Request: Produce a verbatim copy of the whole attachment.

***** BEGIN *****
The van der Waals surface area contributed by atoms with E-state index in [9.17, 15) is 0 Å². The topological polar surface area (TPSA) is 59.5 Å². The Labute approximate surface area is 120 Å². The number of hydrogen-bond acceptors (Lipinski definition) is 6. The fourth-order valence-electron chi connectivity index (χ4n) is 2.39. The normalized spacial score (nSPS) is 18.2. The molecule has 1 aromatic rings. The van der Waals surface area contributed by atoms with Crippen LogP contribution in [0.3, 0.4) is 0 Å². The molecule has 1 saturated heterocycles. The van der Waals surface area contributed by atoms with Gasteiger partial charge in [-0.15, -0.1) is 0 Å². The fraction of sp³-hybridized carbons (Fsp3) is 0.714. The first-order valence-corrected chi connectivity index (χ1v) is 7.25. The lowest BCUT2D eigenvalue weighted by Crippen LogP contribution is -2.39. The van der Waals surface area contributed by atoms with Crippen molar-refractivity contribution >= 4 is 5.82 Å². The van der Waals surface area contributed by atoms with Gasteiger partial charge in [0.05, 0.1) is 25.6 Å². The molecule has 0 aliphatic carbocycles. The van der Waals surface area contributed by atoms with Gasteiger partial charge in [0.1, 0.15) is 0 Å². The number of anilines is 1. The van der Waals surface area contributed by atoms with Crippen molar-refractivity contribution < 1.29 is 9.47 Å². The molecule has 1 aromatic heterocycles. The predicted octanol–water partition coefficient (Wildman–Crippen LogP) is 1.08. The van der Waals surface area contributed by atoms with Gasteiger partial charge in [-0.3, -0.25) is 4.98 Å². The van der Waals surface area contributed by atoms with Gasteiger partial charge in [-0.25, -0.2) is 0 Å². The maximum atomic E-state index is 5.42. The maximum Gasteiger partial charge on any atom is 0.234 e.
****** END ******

The van der Waals surface area contributed by atoms with E-state index in [9.17, 15) is 0 Å². The topological polar surface area (TPSA) is 59.5 Å². The Labute approximate surface area is 120 Å². The number of hydrogen-bond acceptors (Lipinski definition) is 6. The fourth-order valence-electron chi connectivity index (χ4n) is 2.39. The normalized spacial score (nSPS) is 18.2. The molecule has 1 aromatic rings. The van der Waals surface area contributed by atoms with Crippen LogP contribution in [0.3, 0.4) is 0 Å². The molecule has 1 saturated heterocycles. The van der Waals surface area contributed by atoms with Gasteiger partial charge in [-0.15, -0.1) is 0 Å². The fraction of sp³-hybridized carbons (Fsp3) is 0.714. The first-order valence-corrected chi connectivity index (χ1v) is 7.25. The lowest BCUT2D eigenvalue weighted by Crippen LogP contribution is -2.39. The van der Waals surface area contributed by atoms with Crippen molar-refractivity contribution >= 4 is 5.82 Å². The van der Waals surface area contributed by atoms with Gasteiger partial charge in [0.05, 0.1) is 25.6 Å². The molecule has 0 aliphatic carbocycles. The van der Waals surface area contributed by atoms with Gasteiger partial charge in [0.1, 0.15) is 0 Å². The number of anilines is 1. The van der Waals surface area contributed by atoms with Crippen molar-refractivity contribution < 1.29 is 9.47 Å². The molecule has 1 aromatic heterocycles. The predicted octanol–water partition coefficient (Wildman–Crippen LogP) is 1.08. The van der Waals surface area contributed by atoms with Gasteiger partial charge in [-0.3, -0.25) is 4.98 Å². The van der Waals surface area contributed by atoms with Gasteiger partial charge in [-0.25, -0.2) is 0 Å². The maximum atomic E-state index is 5.42. The maximum Gasteiger partial charge on any atom is 0.234 e.